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What Is a Purchase Contract?

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  • Written By: Renee Booker
  • Edited By: E. E. Hubbard
  • Last Modified Date: 27 November 2016
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When a prospective purchaser of real estate makes an offer to purchase the property, the legal document used to make the offer is referred to as a purchase contract. Other common names for a purchase contract include a real estate contract, an offer to purchase contract, and a residential or commercial purchase agreement. A type of bilateral contract, a purchase contract, once signed, is binding on both the buyer and the seller, meaning each party is legally obligated to abide by the terms agreed upon in the contract. The contents of a purchase contract usually include the required contract terms, or language, pursuant to the laws in the jurisdiction where the contract is written, the purchase price of the property, and the terms of financing for the purchase.

The sale of real property is usually governed by contract law, as most offers to purchase property are made pursuant to a written contract. Once both parties to the contract have accepted the terms by signing the contract, the contract becomes binding on both parties. If either party subsequently breaches the contract or a dispute arises, the laws of contract will be used to settle the dispute in most jurisdictions. Although courts rarely require specific performance or completion of the contract, when a party to a purchase agreement wants to back out, a court may order monetary damages paid to the other injured party.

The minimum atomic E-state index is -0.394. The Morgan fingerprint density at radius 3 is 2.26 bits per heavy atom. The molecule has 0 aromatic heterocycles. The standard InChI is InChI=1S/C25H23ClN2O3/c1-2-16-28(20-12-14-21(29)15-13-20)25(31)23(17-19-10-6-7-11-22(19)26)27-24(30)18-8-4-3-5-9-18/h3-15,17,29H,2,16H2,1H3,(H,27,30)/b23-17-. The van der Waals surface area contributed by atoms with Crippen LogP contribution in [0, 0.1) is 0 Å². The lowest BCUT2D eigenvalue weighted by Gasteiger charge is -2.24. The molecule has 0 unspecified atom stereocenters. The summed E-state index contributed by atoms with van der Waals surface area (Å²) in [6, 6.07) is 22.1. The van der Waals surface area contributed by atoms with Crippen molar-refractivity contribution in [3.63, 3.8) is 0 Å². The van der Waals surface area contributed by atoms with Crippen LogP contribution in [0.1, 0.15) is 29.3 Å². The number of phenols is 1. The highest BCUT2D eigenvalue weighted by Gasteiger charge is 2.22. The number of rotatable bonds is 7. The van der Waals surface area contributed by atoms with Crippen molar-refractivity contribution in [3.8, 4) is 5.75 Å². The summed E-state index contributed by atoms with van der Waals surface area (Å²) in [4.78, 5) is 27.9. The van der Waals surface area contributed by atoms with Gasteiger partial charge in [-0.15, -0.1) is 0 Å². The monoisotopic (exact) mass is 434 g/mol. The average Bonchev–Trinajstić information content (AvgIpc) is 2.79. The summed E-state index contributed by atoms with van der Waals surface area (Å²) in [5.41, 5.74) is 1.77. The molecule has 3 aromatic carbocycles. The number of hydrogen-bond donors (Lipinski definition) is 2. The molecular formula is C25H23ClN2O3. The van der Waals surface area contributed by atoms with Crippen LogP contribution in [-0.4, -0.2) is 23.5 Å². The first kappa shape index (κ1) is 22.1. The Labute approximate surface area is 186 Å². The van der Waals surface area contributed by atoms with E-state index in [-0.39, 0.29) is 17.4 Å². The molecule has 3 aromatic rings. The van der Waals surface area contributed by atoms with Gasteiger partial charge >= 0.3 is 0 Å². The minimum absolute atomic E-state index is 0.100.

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In most real estate transactions, a prospective buyer will tender an offer to purchase the property to the seller. The offer to purchase usually includes the amount the buyer is willing to pay and the terms of financing, and also allows the seller a specific amount of time within which to respond to the offer. Earnest money is often included with the offer to purchase. Earnest money can be thought of as a deposit, or a show of good faith, to let the seller know that the buyer is both willing and able to carry through with the offer to purchase.

The seller then has three options — reject the offer, accept the offer, or make a counteroffer. If the seller fails to respond within the time allotted in the offer to purchase, then the offer is generally assumed to have been rejected. If the offer is rejected, then the buyer has no further obligation under the contract. If the seller makes a counteroffer, then the buyer must decide whether or not to accept the counteroffer. If the seller accepts the original offer, or the buyer subsequently accepts a counteroffer, then a valid purchase contract has been created.

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